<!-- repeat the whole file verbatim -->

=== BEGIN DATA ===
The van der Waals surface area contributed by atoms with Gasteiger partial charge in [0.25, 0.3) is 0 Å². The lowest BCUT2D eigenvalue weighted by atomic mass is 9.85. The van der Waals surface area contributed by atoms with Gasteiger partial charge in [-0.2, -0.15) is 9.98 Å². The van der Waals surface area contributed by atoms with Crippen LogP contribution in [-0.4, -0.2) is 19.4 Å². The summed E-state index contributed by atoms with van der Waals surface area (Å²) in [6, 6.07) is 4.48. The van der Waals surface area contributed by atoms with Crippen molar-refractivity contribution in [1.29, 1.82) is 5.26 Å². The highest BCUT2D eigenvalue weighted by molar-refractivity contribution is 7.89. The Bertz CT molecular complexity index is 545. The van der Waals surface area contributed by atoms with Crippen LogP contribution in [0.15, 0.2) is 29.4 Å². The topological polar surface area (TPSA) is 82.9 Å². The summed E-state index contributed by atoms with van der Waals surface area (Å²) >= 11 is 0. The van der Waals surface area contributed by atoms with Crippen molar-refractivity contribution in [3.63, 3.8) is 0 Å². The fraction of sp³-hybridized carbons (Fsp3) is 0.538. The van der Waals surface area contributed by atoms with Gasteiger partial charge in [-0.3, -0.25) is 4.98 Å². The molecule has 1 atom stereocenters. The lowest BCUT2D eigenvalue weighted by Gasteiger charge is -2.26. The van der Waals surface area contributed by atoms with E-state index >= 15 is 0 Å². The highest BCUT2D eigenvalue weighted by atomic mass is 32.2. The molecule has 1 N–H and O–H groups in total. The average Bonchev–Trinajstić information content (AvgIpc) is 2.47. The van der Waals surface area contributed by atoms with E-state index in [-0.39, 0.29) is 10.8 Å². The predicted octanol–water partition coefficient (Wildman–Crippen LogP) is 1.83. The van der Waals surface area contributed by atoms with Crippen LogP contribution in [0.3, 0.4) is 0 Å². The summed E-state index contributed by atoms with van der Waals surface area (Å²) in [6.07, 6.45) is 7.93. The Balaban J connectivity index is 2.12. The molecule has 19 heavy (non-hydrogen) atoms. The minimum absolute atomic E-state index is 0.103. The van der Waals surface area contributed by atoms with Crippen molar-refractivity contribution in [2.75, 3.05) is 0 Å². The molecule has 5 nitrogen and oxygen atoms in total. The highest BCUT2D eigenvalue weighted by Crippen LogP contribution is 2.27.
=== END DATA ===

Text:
The van der Waals surface area contributed by atoms with Gasteiger partial charge in [0.25, 0.3) is 0 Å². The lowest BCUT2D eigenvalue weighted by atomic mass is 9.85. The van der Waals surface area contributed by atoms with Gasteiger partial charge in [-0.2, -0.15) is 9.98 Å². The van der Waals surface area contributed by atoms with Crippen LogP contribution in [-0.4, -0.2) is 19.4 Å². The summed E-state index contributed by atoms with van der Waals surface area (Å²) in [6, 6.07) is 4.48. The van der Waals surface area contributed by atoms with Crippen molar-refractivity contribution in [1.29, 1.82) is 5.26 Å². The highest BCUT2D eigenvalue weighted by molar-refractivity contribution is 7.89. The Bertz CT molecular complexity index is 545. The van der Waals surface area contributed by atoms with Crippen LogP contribution in [0.15, 0.2) is 29.4 Å². The topological polar surface area (TPSA) is 82.9 Å². The summed E-state index contributed by atoms with van der Waals surface area (Å²) >= 11 is 0. The van der Waals surface area contributed by atoms with Crippen molar-refractivity contribution in [3.63, 3.8) is 0 Å². The fraction of sp³-hybridized carbons (Fsp3) is 0.538. The van der Waals surface area contributed by atoms with Gasteiger partial charge in [-0.3, -0.25) is 4.98 Å². The molecule has 1 atom stereocenters. The lowest BCUT2D eigenvalue weighted by Gasteiger charge is -2.26. The van der Waals surface area contributed by atoms with E-state index >= 15 is 0 Å². The highest BCUT2D eigenvalue weighted by atomic mass is 32.2. The molecule has 1 N–H and O–H groups in total. The average Bonchev–Trinajstić information content (AvgIpc) is 2.47. The van der Waals surface area contributed by atoms with E-state index in [-0.39, 0.29) is 10.8 Å². The predicted octanol–water partition coefficient (Wildman–Crippen LogP) is 1.83. The van der Waals surface area contributed by atoms with Crippen LogP contribution in [0.3, 0.4) is 0 Å². The summed E-state index contributed by atoms with van der Waals surface area (Å²) in [6.07, 6.45) is 7.93. The Balaban J connectivity index is 2.12. The molecule has 19 heavy (non-hydrogen) atoms. The minimum absolute atomic E-state index is 0.103. The van der Waals surface area contributed by atoms with Crippen molar-refractivity contribution in [2.75, 3.05) is 0 Å². The molecule has 5 nitrogen and oxygen atoms in total. The highest BCUT2D eigenvalue weighted by Crippen LogP contribution is 2.27.